Gathering Places

Aboriginal Students' Centre

The Aboriginal Students' Centre prides itself on creating a community within the centre. It is an inclusive gathering space for students to come before, after and between classes to study, use a computer, connect with other students or access services.

Rawlco Resource Centre

The Rawlco Resource Centre at the Edwards School of Business is one of the few dedicated spaces for Aboriginal students in business schools across Canada. Business students can use the centre for studying, group project work, research, meeting classmates and lounging.

Gordon Oakes-Red Bear Student Centre

The Gordon Oakes-Red Bear Student Centre will be an inclusive gathering place where all people—Aboriginal and non-Aboriginal—will come together and learn from one another. Designed by well-known architect Douglas Cardinal, who is of Métis and Blackfoot heritage, the new centre will house both the Aboriginal Students’ Centre and the Indigenous Students’ Council, with additional space for learning and ceremonies. Construction began on National Aboriginal Day in the summer of 2013.


Aboriginal Events Calendar


Graduation Powwow

For centuries, song and dance has been used to facilitate prayer and thanks giving within Aboriginal cultures—and so, we think a powwow is the perfect setting to celebrate our graduates.

The Graduation Powwow celebrates graduating Aboriginal students from high schools across Saskatchewan as well as our U of S graduates.

Aboriginal Achievement Week

Each year the University of Saskatchewan hosts Aboriginal Achievement Week to celebrate Aboriginal achievement, reflect on traditions and ceremonies, and connect with the community.

Cultural Programming

For more information for any of the events below, contact the Aboriginal Students' Centre directly.

Creative Native Hour

Need to relax? Join us every other week for "Creative Native" where you can learn how to make a variety of traditional crafts or hone your current skills. Being creative helps bring balance to your life. Various crafts including:

  • beading
  • drum making
  • feather art

When: This term every Second Thursday
Where: Aboriginal Students' Centre

Soup and Bannock

Come and meet with different Elders and enjoy a meal of soup and bannock. Food and the sharing of meals is an important part of First Nations culture. First Nations people are generous and traditionally display their wealth by giving away goods, in keeping with this, the ASC hosts Soup and Bannock lunches to honor these traditions. 

Due to the fact that the Elders' time on campus is limited, feel free to use the soup and bannock lunches as an opportunity to meet the Elders and arrange for another meeting if need be. The Aboriginal Students' Centre recognizes the uniqueness of different Aboriginal groups, and makes a conscious effort to bring in Elders from different geographic locations, and language groups. Some of the Elders who have been to the ASC include:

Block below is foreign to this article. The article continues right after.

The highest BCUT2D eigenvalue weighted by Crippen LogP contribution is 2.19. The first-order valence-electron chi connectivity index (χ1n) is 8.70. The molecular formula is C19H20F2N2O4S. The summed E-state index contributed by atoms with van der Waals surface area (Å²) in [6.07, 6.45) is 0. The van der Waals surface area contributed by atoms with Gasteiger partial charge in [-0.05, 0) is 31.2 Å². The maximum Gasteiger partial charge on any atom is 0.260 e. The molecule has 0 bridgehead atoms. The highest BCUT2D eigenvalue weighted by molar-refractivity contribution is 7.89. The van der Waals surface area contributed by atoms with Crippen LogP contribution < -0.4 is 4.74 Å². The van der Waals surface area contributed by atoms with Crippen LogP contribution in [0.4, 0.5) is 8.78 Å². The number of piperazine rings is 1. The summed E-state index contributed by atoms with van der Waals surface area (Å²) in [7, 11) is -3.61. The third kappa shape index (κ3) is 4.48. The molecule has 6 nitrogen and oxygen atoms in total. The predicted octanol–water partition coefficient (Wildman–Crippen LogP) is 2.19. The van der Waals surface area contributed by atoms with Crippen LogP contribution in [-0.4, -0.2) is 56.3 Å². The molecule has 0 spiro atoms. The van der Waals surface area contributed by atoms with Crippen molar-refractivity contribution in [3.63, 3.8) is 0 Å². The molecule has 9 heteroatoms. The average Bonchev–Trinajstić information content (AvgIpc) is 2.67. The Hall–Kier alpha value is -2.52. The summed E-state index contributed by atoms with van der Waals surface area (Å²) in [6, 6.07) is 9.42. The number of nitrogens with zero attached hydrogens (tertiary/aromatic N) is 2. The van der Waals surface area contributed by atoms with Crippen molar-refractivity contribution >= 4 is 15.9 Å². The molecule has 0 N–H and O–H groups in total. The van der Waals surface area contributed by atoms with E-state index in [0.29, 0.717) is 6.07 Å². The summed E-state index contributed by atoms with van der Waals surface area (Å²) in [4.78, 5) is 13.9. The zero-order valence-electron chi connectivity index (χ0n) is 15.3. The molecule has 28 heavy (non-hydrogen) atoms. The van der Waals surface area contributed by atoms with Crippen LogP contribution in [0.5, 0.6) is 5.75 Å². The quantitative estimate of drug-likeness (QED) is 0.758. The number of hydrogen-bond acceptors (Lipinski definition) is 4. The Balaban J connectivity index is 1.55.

• Dexter Asapace
  • Stanley Asapace
  • Veronica Duquette
  • William Duquette
  • Maria Linklater
  • Walter Linklater
  • Ivan Lonechild
  • Darlene Speidel
  • Donald Speidel

Please bring your own bowl and spoon! To contribute to the long-term health of Mother Earth, we will be phasing out the use of foam bowls and plastic spoons.

When: This term every Wednesday at 12:00-1:30pm
Where: Aboriginal Students' Centre

Monthly Pipe Ceremonies

The pipe ceremony is used for many different reasons such as blessing, honouring, commemorating and paying respect to a deity, or may be held to pray in a humble way. A pipe ceremony is a spiritual time where tobacco is placed into a pipe bowl and prayers are rendered by an Elder/Traditional Knowledge Keeper and blessed by the smudge of sweet grass, sage or cedar.

A pipe ceremony could be 30 minutes to two hours in length depending on the Elder/Traditional Knowledge Keeper and what First Nation they come from. In some areas only men are allowed to smoke the pipe while women observe (Saulteaux/Nahkawē, Cree and Nakota), and in others the pipe is shared with men and women (Lakota, Dakota and Nakota). Some First Nations have women pipe keepers that only the women are allowed to smoke.

When: TBD
WhereNative Law Centre

Sweat Lodge Ceremonies

Participants have their own reasons for participating in a Sweat Lodge ceremony and should undertake the ceremony with positive energies, feelings and emotions. First Nations Elders recommend that each person enters the Sweat Lodge with appropriateness, kindness, and with prayers; the Elders are role models that exemplify this behavior and mindset.

As in any ceremony, appropriate dress and attire is needed. Each Elder may have different practices so please consult with the Elder conducting the ceremony you are attending.

When: This term we will be hosting Sweat Lodges at the end of each academic month.
More Info: Aboriginal Students' Centre




We have Aboriginal faculty across our campus and colleges.

Community Organizations